When muggy summer hits Japan, many unpleasant things come with it, from sweltering heat to cockroaches, everyone’s least favorite houseguest. But another unpleasant side effect of summer is that the garbage really starts to stink, especially in Japan where many people eat fresh fish almost every day.
Here to fix some of these problems is Nakanishi Kinzoku Kogyo and her product the Clean Box. By combining the technology of a standard kitchen freezer with the sophisticated design of a bin, Clean Box is able to store your waste, especially organic material, at -11 degrees Celsius (12 degrees Fahrenheit), stopping the production of bacteria that are known to kill they arise stink.
That temperature might seem like an arbitrary homage to “Spinal Tap,” but surprisingly, the limit for horrible diaper smell is said to be -10 degrees, so dropping it by one degree provides additional diaper protection while saving energy and equipment wear and tear.
Nakanishi Kinzoku Kogyo came up with the idea in 2017 when they read people discussing putting trash in their kitchen fridges to eliminate odors online. This lifehack never really caught on because people weren’t crazy about putting dirty diapers next to their frozen peas, so the company decided that instead of putting trash in freezers, they could put a freezer in a trash can. A 2016 survey found that about one in five people had tried to put trash in the fridge or freezer, and only about one to five of them continued to do so.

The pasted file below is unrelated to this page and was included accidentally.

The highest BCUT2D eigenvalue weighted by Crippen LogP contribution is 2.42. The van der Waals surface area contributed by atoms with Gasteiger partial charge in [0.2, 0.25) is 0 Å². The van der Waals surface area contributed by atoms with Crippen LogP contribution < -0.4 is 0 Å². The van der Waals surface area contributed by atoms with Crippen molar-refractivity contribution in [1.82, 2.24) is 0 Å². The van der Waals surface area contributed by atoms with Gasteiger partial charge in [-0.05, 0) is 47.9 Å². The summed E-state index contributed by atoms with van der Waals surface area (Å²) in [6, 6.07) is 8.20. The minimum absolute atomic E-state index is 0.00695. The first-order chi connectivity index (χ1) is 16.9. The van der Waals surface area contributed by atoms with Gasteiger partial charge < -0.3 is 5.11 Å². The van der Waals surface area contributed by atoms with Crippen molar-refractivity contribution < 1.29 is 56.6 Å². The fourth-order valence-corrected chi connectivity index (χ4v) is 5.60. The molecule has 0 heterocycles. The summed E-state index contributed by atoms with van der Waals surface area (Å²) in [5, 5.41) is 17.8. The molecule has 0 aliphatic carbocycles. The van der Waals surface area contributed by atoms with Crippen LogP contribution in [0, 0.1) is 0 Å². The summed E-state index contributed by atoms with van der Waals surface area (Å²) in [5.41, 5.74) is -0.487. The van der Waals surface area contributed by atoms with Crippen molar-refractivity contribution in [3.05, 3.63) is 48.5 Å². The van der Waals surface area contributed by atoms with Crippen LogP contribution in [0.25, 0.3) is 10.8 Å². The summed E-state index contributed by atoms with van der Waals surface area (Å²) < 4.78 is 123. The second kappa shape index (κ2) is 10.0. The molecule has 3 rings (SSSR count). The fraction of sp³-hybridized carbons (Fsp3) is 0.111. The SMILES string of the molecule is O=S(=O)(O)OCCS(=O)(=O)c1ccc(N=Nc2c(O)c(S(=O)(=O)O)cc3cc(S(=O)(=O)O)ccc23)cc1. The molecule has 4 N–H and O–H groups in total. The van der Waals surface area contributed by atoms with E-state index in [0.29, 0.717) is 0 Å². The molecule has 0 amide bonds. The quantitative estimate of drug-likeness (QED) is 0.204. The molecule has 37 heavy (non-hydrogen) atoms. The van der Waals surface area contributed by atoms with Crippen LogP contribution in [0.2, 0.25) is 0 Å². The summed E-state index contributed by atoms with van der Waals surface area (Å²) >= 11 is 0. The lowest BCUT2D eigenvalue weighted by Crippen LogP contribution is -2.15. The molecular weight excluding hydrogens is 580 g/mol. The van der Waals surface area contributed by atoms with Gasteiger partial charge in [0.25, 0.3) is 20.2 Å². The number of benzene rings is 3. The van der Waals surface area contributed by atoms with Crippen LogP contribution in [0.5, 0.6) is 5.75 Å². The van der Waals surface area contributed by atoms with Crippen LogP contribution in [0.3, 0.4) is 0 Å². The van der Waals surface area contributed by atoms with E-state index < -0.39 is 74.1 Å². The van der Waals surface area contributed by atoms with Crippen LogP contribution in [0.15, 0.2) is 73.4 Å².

The development of Clean Box was not without its challenges. Adjustments for airflow, coolant and condensation had to be made in a very compact space. The first limited edition of 100 Clean Boxes was released in 2019 and sold out almost immediately, and in April this year a crowdfunding campaign raised over 40 million yen in pledges. They are now increasingly seen in major homeware stores across Japan, priced at 48,180 yen. Each clean box holds 20 liters and measures 69 by 23 by 44 centimetres. The estimated energy bill for the operation is about nine yen per day.
▼ 20 liters corresponds to about 30 diapers or six “medium” garbage bags.
Online comments were cautiously optimistic. They appreciated the idea of ridding homes of those horrible smells, but also raised concerns about energy use and other potential pitfalls.
“That’s a good idea.”
“I think it’s okay to just put it in the fridge.”
“I usually put fruit and vegetable peels in a bag in the freezer… but I don’t think that would work with diapers.”
“Maybe it would be better to design an odor proof bag to not consume electricity?”
“I have a feeling YouTubers are going to do weird things with this thing.”
“But if you take the bag outside, won’t the frost get it all wet? And would the bag break more easily if it was frozen?”
“At that price, can’t you just buy a regular freezer and put junk in it?”
“Why stop here? Let’s make them nuclear too!”
“I think 10,000 yen is probably a more reasonable price.”
While it’s not without its issues, the clean box has clearly proven in demand so far, and Nakanishi Kinzoku is currently looking to expand sales to hotter parts of the world like Southeast Asia. You’d also likely do well with restaurants that tend to have a lot of organic waste and have a vested interest in not smelling like a dump.
Sources: FNN Online Prime, PR times, My game news flash
Images: PR Times
Read more stories from SoraNews24.
– Tiny Tokyo Apartment Lifehack: How to stop trash from smelling on a hot summer day
– 4 freezer tips to combat summer stink, from sweaty shoes to rotting garbage
– Japan’s secret garbage problem – and what you can do to help
- external link